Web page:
Fragments that Remain of the Lost Writings of Proclus, by Thomas Taylor, , at sacred-texts.com
The following axioms, which are Aristotelic, are by a much greater priority Platonic, viz. "Every thing which is generable, is also corruptible, and every thing unbegotten is incorruptible." * For the former of these is mentioned by Plato in the Republic, and the latter in the Phædrus. In the Republic, therefore, Socrates, personating the Muses, says, "Since every thing which is generated is corruptible;" † and [in the Phædrus) he says, since the soul is unbegotten, it is necessarily also incorruptible. For he spews that every principle is unbegotten, and because unbegotten, he demonstrates that it is also incorruptible. ‡ For these things being true, it is necessary that every thing which is corruptible should be generable; since, if it is unbegotten, the corruptible will be incorruptible, which is impossible. Every thing also which is incorruptible is unbegotten; for if generable, the incorruptible will be corruptible. These things, therefore, necessarily following, if the universe is incorruptible,
it is also unbegotten; * as is evident from the above premises. For the Demiurgus, according to Plato, is the source of immortal natures; † but the immortal is indestructible, as it is said in the Phædo. For scarcely will any thing else be indestructible, if the immortal is not a thing of this kind. ‡ And this, indeed, Cebes says, and Socrates grants. § If, therefore, every thing which was generated by the Demiurgus is indestructible, (for that which was generated by him is immortal, and this is indestructible,) it is also necessary that it should be unbegotten, through what we have demonstrated to be consequent to the two preceding axioms; one of which is, that every thing generable is corruptible; but the other, that every thing ingenerable is incorruptible. So that, not only according to Aristotle, but also according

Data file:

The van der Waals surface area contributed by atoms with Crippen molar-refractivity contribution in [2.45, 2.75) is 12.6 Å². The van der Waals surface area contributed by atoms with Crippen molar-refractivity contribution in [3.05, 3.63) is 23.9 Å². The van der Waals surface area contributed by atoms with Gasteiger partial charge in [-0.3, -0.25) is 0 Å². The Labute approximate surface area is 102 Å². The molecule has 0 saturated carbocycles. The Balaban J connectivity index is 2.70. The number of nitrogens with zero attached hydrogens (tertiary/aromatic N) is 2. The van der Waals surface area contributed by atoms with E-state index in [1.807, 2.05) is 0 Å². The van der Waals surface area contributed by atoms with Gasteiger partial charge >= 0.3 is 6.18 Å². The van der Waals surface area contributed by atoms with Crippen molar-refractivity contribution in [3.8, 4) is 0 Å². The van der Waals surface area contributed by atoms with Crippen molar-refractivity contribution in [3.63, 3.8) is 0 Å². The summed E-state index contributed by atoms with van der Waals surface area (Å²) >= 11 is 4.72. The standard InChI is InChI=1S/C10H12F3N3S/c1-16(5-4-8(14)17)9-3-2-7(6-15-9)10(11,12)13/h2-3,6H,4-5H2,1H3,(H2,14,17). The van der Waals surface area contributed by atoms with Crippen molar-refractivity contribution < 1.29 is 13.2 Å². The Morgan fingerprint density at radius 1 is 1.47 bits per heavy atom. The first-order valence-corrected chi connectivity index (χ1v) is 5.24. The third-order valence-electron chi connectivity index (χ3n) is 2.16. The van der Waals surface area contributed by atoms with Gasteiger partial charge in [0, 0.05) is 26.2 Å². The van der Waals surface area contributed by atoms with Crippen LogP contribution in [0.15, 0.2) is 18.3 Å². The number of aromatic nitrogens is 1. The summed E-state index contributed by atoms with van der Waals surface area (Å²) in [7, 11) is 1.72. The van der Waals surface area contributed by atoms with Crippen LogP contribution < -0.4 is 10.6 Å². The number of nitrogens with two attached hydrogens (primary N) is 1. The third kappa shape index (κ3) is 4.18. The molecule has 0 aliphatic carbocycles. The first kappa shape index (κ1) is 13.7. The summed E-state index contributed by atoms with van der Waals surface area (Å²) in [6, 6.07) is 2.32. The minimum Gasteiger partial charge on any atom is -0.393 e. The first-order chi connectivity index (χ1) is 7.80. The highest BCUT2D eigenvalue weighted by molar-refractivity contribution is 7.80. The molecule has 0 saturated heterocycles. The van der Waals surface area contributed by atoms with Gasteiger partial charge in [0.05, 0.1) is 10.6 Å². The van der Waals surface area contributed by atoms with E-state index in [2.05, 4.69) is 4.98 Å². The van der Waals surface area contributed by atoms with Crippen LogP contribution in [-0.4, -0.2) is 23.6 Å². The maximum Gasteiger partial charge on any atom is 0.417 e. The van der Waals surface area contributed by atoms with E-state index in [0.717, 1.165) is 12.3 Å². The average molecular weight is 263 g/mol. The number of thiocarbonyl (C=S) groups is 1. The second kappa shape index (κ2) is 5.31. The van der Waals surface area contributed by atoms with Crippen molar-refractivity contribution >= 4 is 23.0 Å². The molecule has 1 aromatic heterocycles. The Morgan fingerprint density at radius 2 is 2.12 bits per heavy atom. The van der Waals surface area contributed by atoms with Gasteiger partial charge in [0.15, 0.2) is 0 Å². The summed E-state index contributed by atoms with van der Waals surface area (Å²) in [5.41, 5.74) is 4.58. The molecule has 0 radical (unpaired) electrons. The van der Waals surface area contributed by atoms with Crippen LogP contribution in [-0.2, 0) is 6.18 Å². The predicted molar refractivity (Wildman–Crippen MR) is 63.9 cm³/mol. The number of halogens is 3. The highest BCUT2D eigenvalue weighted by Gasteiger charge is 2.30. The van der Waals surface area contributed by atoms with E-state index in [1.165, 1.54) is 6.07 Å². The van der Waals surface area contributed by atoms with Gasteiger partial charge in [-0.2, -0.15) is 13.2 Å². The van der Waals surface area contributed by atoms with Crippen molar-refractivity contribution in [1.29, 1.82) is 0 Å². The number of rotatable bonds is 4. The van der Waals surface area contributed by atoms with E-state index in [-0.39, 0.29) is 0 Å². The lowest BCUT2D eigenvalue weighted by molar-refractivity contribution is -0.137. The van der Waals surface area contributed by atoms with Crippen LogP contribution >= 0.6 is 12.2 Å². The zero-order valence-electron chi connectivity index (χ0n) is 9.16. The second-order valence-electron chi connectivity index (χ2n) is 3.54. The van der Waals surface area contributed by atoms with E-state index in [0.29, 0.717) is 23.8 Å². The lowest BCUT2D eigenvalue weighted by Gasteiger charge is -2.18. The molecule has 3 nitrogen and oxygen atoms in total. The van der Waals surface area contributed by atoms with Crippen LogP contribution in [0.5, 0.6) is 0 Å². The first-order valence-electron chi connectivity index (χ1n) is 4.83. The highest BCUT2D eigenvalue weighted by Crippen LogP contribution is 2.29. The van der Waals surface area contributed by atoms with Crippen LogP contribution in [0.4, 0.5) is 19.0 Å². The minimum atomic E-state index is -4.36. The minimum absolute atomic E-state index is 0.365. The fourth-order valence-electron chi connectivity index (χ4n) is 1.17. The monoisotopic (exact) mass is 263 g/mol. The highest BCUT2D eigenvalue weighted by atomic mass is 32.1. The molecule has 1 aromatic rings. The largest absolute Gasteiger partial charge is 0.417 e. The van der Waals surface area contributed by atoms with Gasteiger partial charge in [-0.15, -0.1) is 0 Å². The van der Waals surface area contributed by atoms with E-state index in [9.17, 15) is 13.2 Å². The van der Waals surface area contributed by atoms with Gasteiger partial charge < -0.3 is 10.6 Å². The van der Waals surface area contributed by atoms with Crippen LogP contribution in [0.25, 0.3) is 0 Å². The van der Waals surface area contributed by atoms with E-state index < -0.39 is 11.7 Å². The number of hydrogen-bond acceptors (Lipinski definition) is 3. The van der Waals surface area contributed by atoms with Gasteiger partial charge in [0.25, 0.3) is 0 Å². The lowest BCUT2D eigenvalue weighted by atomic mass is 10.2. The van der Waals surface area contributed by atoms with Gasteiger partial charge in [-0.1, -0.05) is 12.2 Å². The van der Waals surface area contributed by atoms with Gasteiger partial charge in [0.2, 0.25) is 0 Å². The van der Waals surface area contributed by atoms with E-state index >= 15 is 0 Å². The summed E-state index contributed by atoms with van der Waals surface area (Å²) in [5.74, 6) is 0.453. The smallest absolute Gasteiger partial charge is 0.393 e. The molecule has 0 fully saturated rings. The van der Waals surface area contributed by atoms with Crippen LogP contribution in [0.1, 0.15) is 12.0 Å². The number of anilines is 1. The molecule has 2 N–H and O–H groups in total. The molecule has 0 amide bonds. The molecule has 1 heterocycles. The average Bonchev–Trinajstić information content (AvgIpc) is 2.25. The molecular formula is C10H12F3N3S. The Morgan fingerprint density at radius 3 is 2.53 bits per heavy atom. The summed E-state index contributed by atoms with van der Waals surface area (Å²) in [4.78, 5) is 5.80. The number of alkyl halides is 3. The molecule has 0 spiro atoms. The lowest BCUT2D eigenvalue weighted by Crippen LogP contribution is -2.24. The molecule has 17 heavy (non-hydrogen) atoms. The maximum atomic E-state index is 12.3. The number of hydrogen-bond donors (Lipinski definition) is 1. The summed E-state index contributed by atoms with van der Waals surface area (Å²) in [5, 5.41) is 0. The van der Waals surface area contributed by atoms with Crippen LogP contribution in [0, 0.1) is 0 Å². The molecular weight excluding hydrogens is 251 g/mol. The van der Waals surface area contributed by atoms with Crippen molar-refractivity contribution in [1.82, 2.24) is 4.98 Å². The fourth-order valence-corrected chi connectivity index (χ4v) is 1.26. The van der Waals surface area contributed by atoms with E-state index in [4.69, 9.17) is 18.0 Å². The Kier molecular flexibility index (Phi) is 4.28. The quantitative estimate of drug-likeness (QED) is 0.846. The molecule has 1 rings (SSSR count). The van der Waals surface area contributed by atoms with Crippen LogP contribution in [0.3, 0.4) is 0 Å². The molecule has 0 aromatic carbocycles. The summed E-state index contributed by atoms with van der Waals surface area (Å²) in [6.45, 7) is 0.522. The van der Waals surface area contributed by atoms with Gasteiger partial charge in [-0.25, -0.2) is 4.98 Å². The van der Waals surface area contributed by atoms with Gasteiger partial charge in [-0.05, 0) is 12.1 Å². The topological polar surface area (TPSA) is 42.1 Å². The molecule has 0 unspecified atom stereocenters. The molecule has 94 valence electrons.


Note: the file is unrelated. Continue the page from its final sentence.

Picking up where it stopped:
to Plato, it is demonstrated through these two axioms, that the world neither had a temporal generation, nor is corruptible. For if * that which is inordinate is unbegotten, but that which is arranged is incorruptible, that which is without arrangement will be more excellent than that which is arranged. For as the ingenerable is to the generable, so is the incorruptible to the corruptible; so that it will be alternately, as that which is ingenerable is to that which is incorruptible, so is that which is generable to that which is corruptible: and as that which is generable is to that which is corruptible, so is generation to corruption. If, therefore, generation is better than corruption, and the generable is essentially more excellent than the corruptible, the ingenerable also will be more excellent than the incorruptible. Hence, if that which is inordinate is ingenerable and corruptible, but that which is arranged is incorruptible and generable, that which is without arrangement [so far as it is ingenerable] will be more excellent than that which is arranged; and that which from the inordinate produces that which is arranged, will produce that which is less from that which is more
excellent; in consequence of producing from that which is ingenerable and corruptible, that which is afterwards generable and incorruptible. One of these, therefore, will not be ingenerable and corruptible, but the other generable and incorruptible; or vice versa. But neither is the maker evil; so that what is arranged is not corruptible. And if that which is arranged is from that which is without arrangement, the unarranged is not incorruptible; since it is not, when that which is arranged has an existence. Or, if this is not admitted, each of these will be generable and corruptible. But whether that which is inordinate is generable, being generated from that which is arranged; or whether that which is arranged is corruptible, he who corrupts that which is well arranged, either did not properly harmonise it, and therefore is not good; or he corrupts that which is well harmonised, and is evil. All these consequences, however, are impossible. Hence, that which is inordinate is not prior to that which is orderly: and therefore it follows, that what is orderly is unbegotten, and in like manner that it is also incorruptible.
78:* This is demonstrated by Aristotle in his Treatise on the Heavens. See Book the Second of my Translation of that work.
78:† See the Eighth Book of the Republic.
78:‡ Vid. Phædr. Art. p. 22.
79:* In the original, morrow τουτων δε επομενων, εξ αναγκης ει αφθαρτον το παν εστιν. But it is evidently necessary between το παν and εστιν, to insert και αγενητον, and instead of a comma after επομενων, to place a comma after αναγκης, conformably to the above translation. The MS. also, from which Mahotius made his translation, appears to have wanted the words και αγενητον.
79:† This is asserted in the Timæus.
79:‡ In the original, σχολῃ γαρ αν τι αλλο ειν ανωλεθρον, ει το αθανατον ειη τοιουτον. But both the sense and the version of Mahotius require, that after αθανατον, we should read ουκ ειν τοιουτον.
79:§ See my Translation of the Phædo.
80:* In the original, και γαρ εστι το μεν ατακτον, αγενητον. But it appears to me to be evidently necessary to read, agreeably to the above translation, και γαρ ει εστιν, κ.τ.λ.